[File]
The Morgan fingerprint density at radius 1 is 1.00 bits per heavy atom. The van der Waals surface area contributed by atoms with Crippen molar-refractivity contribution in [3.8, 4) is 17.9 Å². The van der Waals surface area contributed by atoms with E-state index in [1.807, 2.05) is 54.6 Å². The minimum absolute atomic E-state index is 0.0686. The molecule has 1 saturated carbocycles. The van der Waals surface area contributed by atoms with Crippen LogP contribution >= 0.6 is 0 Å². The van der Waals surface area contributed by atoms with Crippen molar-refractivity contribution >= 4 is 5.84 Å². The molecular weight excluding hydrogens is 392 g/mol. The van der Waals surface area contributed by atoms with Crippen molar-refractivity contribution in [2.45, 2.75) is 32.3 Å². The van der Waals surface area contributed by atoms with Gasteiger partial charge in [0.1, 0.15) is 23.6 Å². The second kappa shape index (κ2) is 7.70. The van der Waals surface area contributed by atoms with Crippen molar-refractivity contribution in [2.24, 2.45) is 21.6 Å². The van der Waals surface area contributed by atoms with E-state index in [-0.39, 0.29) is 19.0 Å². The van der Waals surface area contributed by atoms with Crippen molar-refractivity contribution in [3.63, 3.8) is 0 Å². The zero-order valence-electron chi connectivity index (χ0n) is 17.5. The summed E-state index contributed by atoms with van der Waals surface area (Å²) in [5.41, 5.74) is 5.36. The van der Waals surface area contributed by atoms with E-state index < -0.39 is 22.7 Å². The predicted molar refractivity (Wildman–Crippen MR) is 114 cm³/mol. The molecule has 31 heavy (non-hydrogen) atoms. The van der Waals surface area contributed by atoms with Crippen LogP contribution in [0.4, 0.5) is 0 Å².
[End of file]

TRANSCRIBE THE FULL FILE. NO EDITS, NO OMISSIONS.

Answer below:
The Morgan fingerprint density at radius 1 is 1.00 bits per heavy atom. The van der Waals surface area contributed by atoms with Crippen molar-refractivity contribution in [3.8, 4) is 17.9 Å². The van der Waals surface area contributed by atoms with E-state index in [1.807, 2.05) is 54.6 Å². The minimum absolute atomic E-state index is 0.0686. The molecule has 1 saturated carbocycles. The van der Waals surface area contributed by atoms with Crippen LogP contribution >= 0.6 is 0 Å². The van der Waals surface area contributed by atoms with Crippen molar-refractivity contribution >= 4 is 5.84 Å². The molecular weight excluding hydrogens is 392 g/mol. The van der Waals surface area contributed by atoms with Crippen molar-refractivity contribution in [2.45, 2.75) is 32.3 Å². The van der Waals surface area contributed by atoms with Gasteiger partial charge in [0.1, 0.15) is 23.6 Å². The second kappa shape index (κ2) is 7.70. The van der Waals surface area contributed by atoms with Crippen molar-refractivity contribution in [2.24, 2.45) is 21.6 Å². The van der Waals surface area contributed by atoms with E-state index in [-0.39, 0.29) is 19.0 Å². The van der Waals surface area contributed by atoms with Crippen molar-refractivity contribution in [3.63, 3.8) is 0 Å². The zero-order valence-electron chi connectivity index (χ0n) is 17.5. The summed E-state index contributed by atoms with van der Waals surface area (Å²) in [5.41, 5.74) is 5.36. The van der Waals surface area contributed by atoms with E-state index < -0.39 is 22.7 Å². The predicted molar refractivity (Wildman–Crippen MR) is 114 cm³/mol. The molecule has 31 heavy (non-hydrogen) atoms. The van der Waals surface area contributed by atoms with Crippen LogP contribution in [0.4, 0.5) is 0 Å².